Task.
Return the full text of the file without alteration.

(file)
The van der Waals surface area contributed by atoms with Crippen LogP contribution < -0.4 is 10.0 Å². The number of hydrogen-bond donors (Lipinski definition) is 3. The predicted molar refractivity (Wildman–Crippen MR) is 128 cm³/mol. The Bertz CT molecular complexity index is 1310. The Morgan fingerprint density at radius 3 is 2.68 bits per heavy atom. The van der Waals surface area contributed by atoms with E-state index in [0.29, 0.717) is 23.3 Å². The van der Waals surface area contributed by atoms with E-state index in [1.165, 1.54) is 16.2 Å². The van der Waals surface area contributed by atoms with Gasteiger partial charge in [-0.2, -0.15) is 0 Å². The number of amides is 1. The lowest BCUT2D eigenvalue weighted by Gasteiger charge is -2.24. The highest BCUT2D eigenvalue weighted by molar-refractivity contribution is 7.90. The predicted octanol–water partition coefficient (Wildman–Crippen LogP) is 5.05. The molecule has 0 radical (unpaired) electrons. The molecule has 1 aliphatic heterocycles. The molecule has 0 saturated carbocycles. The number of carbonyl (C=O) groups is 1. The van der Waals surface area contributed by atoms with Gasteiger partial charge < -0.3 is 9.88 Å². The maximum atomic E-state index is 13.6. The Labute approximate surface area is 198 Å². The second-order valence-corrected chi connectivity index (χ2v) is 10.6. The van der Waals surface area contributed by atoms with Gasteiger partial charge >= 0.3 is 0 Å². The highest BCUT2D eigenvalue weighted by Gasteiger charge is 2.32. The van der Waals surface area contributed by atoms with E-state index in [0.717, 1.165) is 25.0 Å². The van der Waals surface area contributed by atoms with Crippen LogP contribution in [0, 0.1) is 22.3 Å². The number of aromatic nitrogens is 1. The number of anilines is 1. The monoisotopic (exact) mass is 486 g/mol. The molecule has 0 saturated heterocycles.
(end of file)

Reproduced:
The van der Waals surface area contributed by atoms with Crippen LogP contribution < -0.4 is 10.0 Å². The number of hydrogen-bond donors (Lipinski definition) is 3. The predicted molar refractivity (Wildman–Crippen MR) is 128 cm³/mol. The Bertz CT molecular complexity index is 1310. The Morgan fingerprint density at radius 3 is 2.68 bits per heavy atom. The van der Waals surface area contributed by atoms with E-state index in [0.29, 0.717) is 23.3 Å². The van der Waals surface area contributed by atoms with E-state index in [1.165, 1.54) is 16.2 Å². The van der Waals surface area contributed by atoms with Gasteiger partial charge in [-0.2, -0.15) is 0 Å². The number of amides is 1. The lowest BCUT2D eigenvalue weighted by Gasteiger charge is -2.24. The highest BCUT2D eigenvalue weighted by molar-refractivity contribution is 7.90. The predicted octanol–water partition coefficient (Wildman–Crippen LogP) is 5.05. The molecule has 0 radical (unpaired) electrons. The molecule has 1 aliphatic heterocycles. The molecule has 0 saturated carbocycles. The number of carbonyl (C=O) groups is 1. The van der Waals surface area contributed by atoms with Gasteiger partial charge < -0.3 is 9.88 Å². The maximum atomic E-state index is 13.6. The Labute approximate surface area is 198 Å². The second-order valence-corrected chi connectivity index (χ2v) is 10.6. The van der Waals surface area contributed by atoms with Gasteiger partial charge >= 0.3 is 0 Å². The highest BCUT2D eigenvalue weighted by Gasteiger charge is 2.32. The van der Waals surface area contributed by atoms with E-state index in [0.717, 1.165) is 25.0 Å². The van der Waals surface area contributed by atoms with Crippen LogP contribution in [0, 0.1) is 22.3 Å². The number of aromatic nitrogens is 1. The number of anilines is 1. The monoisotopic (exact) mass is 486 g/mol. The molecule has 0 saturated heterocycles.